" " Where is the wise? where is the scribe? where is the disputer of this world?' are the questions of hịm, who was a master in human reasoning, and a pattern of humble faith; St. Paul. Weigh well the whole of the chapter, in which that text occurs. Condescend to read also Discourses on 'I Cor. i. 21. by a prelate, eminent for masculine understanding and force of argument. His present successor, every way fit to hold the station filled by Sherlock, in substance speaks as Sherlock thought, when he asserts, " Prostration of the understanding and will are indispensable for proficiency in the Christian religion.” More than that, so far as, you are concerned; the Bishop does but state, what to a certain though inadequate degree is practised by yourself. In high confidence of superior intellect, you may exclaim, " Prostration of the understanding! God forbid! If the Christian religion itselfwere to require this debasement of the intellect, this prostration of the understanding in those who approach it; I for one would reject it with disclain." How little do nen know themselves ! and how incompetent are they to pass judgment on their own proceedings! With all your disavowal of submitting your intellect to the Christian religion, you nevertheless exercise that submission. You believe, “that Jesus performed a series of astonishing and beneficial miracles, and uttered various prophecies, which in due season received their proper accomplishment; that He was

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raised to life (from the grave); was miraculously taken up into the clouds ; fulfilled His promise of pouring out upon His apostles a miradulous effusion of the Holy Spirit ; that the apostles were filled with His Spirit ; that “ the extent and rapidity of their success were such as can in no other way be accounted for, but upon the supposition that the doctrine was true and that the miracles were incontrovertible.” You“ believe, upon the authority of Jesus Christ, that God will judge the world in righteousness by the Man whom He hath ordained.” Now, in all these particulars of your creed, viz. that a mere Man should work such miracles ; should deliver prophecies ; should be raised from the grave;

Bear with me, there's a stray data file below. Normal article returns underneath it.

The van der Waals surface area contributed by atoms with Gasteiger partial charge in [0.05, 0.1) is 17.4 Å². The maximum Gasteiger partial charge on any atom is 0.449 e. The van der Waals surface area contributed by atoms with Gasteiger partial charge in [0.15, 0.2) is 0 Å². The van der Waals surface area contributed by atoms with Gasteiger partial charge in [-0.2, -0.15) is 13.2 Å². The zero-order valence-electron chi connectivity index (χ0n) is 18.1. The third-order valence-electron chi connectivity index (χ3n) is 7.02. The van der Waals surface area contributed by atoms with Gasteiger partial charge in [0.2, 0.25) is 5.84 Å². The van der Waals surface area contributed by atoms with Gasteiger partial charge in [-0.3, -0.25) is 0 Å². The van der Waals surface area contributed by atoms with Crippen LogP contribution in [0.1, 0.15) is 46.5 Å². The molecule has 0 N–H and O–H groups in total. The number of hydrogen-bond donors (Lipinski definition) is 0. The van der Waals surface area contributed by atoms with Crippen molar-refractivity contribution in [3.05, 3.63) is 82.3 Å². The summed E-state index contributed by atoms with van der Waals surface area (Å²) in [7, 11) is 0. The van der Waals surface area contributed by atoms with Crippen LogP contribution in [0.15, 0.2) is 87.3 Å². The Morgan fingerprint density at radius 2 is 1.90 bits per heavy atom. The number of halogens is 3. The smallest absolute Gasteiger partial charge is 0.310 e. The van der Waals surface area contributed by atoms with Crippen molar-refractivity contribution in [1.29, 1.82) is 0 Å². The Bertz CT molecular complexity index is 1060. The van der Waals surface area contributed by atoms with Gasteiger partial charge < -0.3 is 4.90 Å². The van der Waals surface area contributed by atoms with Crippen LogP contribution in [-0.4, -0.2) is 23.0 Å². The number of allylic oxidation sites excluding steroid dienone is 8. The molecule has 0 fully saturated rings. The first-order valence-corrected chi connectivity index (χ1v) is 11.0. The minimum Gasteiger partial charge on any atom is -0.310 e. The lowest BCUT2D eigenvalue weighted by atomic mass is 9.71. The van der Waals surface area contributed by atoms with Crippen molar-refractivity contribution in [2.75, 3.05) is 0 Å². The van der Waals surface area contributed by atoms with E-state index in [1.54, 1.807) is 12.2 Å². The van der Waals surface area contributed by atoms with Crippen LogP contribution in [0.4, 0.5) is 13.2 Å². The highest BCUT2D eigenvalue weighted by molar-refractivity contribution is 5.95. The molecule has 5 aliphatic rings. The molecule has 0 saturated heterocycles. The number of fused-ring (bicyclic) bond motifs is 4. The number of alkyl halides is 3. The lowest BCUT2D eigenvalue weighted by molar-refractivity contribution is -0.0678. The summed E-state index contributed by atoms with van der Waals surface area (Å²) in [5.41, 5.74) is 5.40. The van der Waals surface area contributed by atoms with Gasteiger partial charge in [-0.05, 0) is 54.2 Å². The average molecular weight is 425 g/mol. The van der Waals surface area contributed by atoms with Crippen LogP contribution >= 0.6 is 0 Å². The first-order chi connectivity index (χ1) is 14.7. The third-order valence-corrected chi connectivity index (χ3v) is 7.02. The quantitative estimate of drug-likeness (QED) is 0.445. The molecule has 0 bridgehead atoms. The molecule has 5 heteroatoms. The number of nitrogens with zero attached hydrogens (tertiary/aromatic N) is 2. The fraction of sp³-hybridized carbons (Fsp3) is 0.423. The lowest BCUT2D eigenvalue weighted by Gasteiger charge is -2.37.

should ascend to the clouds; should impart spiritual powers; and, above all, should sit in solemn and final judgment on the whole human race; is there nothing to which the understanding prostrates itself in humble submission to the will of God? nothing, in which it renounces its usual powers of comprehension, and resolves what is inexplicable into this simple conclusion: “ Supernatural authority communicates this, and on such authority the human mind is bound to receive it?Why, Sir, the whole of what you believe, as stated concening your Christian faith, exceeds the common course of eyents; comes not within the reach of what is familiar and obvious to our senses ; lies not within the limited bounds of our reason; your intellect therefore is prostrated, i.e. humbly submitted to revelation supernaturally made. Whether, or not, upon a review of what actually takes place in your own mind, you will continue to summon Mr. Hume as an advocate on your side, must appear doubtful: doubted, however, it cannot be, that in the partial degrees of your CHRISTIAN belief, you exercise the very prostration, which you so reprobate; and that in the larger extent of your NATURAL religion you

evince the same intellectual prose tration at least in an equal, if not greater proportion.” P. 73.

The matter cannot be placed in a clearer or more convincing point of view. Here then we shall conclude our extracts from, these valuable letters, hoping that they will meet the attention which they so justly deserve, and that in a second edition the Parochial Vicar will make us acquainted with the name of one, to whom we are so much indebted for so judicious and seasonable a publication.

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Art. VIII. A Sermon preached in the Parish Church of

Wutford, for the Benefit of the Widow and I'en Children of the Rev.. Dennis, A.M. late Curate of Overton, Hants, By the Rev. Thomas Morgun, LL.D). Prebendary of Wells, 8€. 16 pp. Cadell and Davies. 856.

1915. THE melancholy and distressing event which gave rise to this discourse, is one of those which caļl loudly upon the charity of:. every pious Christian. The sudden death of a good and laborious curate, leaving a large and helpless family, wholly unprovided with the means of life even for a single week, is a subject worthy of such a discourse as the present, and we shall esteein ourselves, fortunate, if our notice of it should call the attention of the public to the accumulated distress of the case. Dr. Morgan has prefixed the following advertisement, which we recommend to the consideration of our readers.